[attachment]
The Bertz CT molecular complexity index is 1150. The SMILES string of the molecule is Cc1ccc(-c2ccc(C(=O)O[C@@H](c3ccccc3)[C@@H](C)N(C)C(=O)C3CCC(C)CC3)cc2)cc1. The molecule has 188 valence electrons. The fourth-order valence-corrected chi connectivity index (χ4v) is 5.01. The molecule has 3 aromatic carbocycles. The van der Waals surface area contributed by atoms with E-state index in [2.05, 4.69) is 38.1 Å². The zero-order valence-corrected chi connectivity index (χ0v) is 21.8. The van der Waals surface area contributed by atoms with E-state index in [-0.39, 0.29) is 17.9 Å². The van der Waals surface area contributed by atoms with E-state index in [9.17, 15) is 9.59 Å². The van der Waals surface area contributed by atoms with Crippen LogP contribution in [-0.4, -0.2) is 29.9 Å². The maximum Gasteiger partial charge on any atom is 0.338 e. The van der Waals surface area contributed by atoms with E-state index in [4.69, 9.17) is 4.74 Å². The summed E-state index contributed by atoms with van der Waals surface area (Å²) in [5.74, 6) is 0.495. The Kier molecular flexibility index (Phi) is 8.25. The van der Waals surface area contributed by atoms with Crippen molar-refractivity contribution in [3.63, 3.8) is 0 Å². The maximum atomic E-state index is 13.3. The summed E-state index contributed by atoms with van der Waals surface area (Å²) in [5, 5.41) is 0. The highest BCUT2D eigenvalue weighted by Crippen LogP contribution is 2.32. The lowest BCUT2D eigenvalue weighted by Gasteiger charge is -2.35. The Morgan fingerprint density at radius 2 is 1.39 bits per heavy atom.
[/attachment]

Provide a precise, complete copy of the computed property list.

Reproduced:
The Bertz CT molecular complexity index is 1150. The SMILES string of the molecule is Cc1ccc(-c2ccc(C(=O)O[C@@H](c3ccccc3)[C@@H](C)N(C)C(=O)C3CCC(C)CC3)cc2)cc1. The molecule has 188 valence electrons. The fourth-order valence-corrected chi connectivity index (χ4v) is 5.01. The molecule has 3 aromatic carbocycles. The van der Waals surface area contributed by atoms with E-state index in [2.05, 4.69) is 38.1 Å². The zero-order valence-corrected chi connectivity index (χ0v) is 21.8. The van der Waals surface area contributed by atoms with E-state index in [-0.39, 0.29) is 17.9 Å². The van der Waals surface area contributed by atoms with E-state index in [9.17, 15) is 9.59 Å². The van der Waals surface area contributed by atoms with Crippen LogP contribution in [-0.4, -0.2) is 29.9 Å². The maximum Gasteiger partial charge on any atom is 0.338 e. The van der Waals surface area contributed by atoms with E-state index in [4.69, 9.17) is 4.74 Å². The summed E-state index contributed by atoms with van der Waals surface area (Å²) in [5.74, 6) is 0.495. The Kier molecular flexibility index (Phi) is 8.25. The van der Waals surface area contributed by atoms with Crippen molar-refractivity contribution in [3.63, 3.8) is 0 Å². The maximum atomic E-state index is 13.3. The summed E-state index contributed by atoms with van der Waals surface area (Å²) in [5, 5.41) is 0. The highest BCUT2D eigenvalue weighted by Crippen LogP contribution is 2.32. The lowest BCUT2D eigenvalue weighted by Gasteiger charge is -2.35. The Morgan fingerprint density at radius 2 is 1.39 bits per heavy atom.